The US wants Russia to deliver a message to Iran: Tehran has one last chance for talks. If it is wasted, an attack will happen in a matter of months, according to Russian diplomatic sources.
The threat was voiced by US Secretary of State Hillary Clinton during a meeting with her Russian counterpart Sergey Lavrov in New York on Monday, a diplomatic insider told Kommersant daily.
“The invasion will happen before year’s end. The Israelis are de facto blackmailing Obama. They’ve put him in this interesting position – either he supports the war or loses the support of the Jewish lobby,” the diplomat told the Russian newspaper.
The source said Washington has given Tehran one last chance to solve the conflict peacefully and wants Moscow to deliver the message. Iran has to make progress with the P5+1 group, which consists of the five permanent members of the UN Security Council and Germany.
The group is to negotiate Iran’s controversial nuclear program with Iranian officials sometime in April. The exact timing and place of the talks are still under consideration. The negotiators want clarity from Iran over the potential militarization of its nuclear program. They also demand access for International Atomic Energy Agency (IAEA) inspectors to a suspected nuclear site in Parchin.
Such an inspection took place in 2005 and nothing suspicious was found. But now the nuclear watchdog believes Iran is using the military complex to test technology needed to trigger a nuclear device. IAEA monitors were barred form visiting part of the facility during their latest visit, prompting accusations that Iran may be trying to cover-up evidence of wrong-doing. Tehran dismissed the allegations and promised to let inspectors in.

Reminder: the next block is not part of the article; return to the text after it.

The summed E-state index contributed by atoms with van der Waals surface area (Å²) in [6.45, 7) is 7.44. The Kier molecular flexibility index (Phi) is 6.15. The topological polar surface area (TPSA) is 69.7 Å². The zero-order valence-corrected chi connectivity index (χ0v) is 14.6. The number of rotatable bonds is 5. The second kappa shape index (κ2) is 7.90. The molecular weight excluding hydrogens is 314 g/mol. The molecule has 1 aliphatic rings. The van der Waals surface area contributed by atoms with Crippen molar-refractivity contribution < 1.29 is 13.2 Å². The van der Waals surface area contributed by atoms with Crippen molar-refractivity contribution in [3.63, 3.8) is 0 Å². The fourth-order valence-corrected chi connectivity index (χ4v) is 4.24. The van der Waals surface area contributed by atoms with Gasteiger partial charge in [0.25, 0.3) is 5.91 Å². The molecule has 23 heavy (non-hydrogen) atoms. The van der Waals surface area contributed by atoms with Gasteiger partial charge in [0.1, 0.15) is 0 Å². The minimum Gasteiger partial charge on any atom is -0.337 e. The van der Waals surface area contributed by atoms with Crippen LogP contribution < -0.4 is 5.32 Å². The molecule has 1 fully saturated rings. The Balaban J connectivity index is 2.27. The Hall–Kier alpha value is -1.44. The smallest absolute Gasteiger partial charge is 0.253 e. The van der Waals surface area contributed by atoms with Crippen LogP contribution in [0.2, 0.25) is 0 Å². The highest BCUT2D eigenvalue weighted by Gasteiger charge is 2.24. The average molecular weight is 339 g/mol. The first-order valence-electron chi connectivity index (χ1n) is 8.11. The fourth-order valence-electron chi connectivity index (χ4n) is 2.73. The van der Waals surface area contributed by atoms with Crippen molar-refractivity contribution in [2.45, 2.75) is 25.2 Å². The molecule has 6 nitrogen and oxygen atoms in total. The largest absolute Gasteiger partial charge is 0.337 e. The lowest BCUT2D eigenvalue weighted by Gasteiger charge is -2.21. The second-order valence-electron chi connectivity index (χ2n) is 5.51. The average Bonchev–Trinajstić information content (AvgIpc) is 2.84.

When asked about the reported American ultimatum, Russian Deputy Foreign Minister Sergey Ryabkov criticized the “last chance” rhetoric.
“Speaking in this way is unprofessional. There is no such thing as a last chance. It’s an issue of political will, and Russia does everything to foster such will rather than let it wane,” he told the newspaper.
The diplomat added that the negative trend in the conflict is apparent, suggesting that “those tempted to use military force should restrain themselves and search for a diplomatic solution.”
“A war will not solve any problems, but will create a million new ones,” Ryabkov warned.
As military action becomes more likely, Russia is preparing a contingency plan for the negative scenario. Military and law enforcement agencies are bracing for a likely inflow of refugees to its neighboring countries, and possibly southern Russia as well. The exact details of the plan are classified, but its existence was confirmed by both military and civilian sources.
Moscow is not just concerned by the humanitarian disaster war with Iran would bring to its southern borders.
There are also fears it could reignite old conflicts in the region, like the row between Armenia and Azerbaijan over Nagorno Karabakh.
“We may have to block some breaches. That may cost us our soldiers’ lives,” a military insider told Kommersant.
In Israel, meanwhile, there is growing discontent with the government’s saber-rattling rhetoric, RT’s Paula Slier reports. Israelis fears the consequences of retaliation should Tel-Aviv chose to deliver a pre-emptive stake on Iran’s nuclear sites.
“There’s no logic in attacking Iran. But we have a government that’s done some illogical things. And that’s really frightening,” Sharon Dolev, an activist from the Israeli Disarmament Movement, told RT.
Israeli Prime Minister Benjamin Netanyahu said during his resent visit to the US that Israel will unilaterally decide on when to start military action against Iran. For his part, US President Barack Obama was trying to talk Netanyahu out of recklessly using force, saying a diplomatic solution is possible.
Israel believes that Iran is trying to build a nuclear weapon under the guise of its civilian nuclear program. Tehran denies the allegation, insisting that all its nuclear activities are purely peaceful. All evidence of Iran’s nuclear ambitions is thus far circumstantial.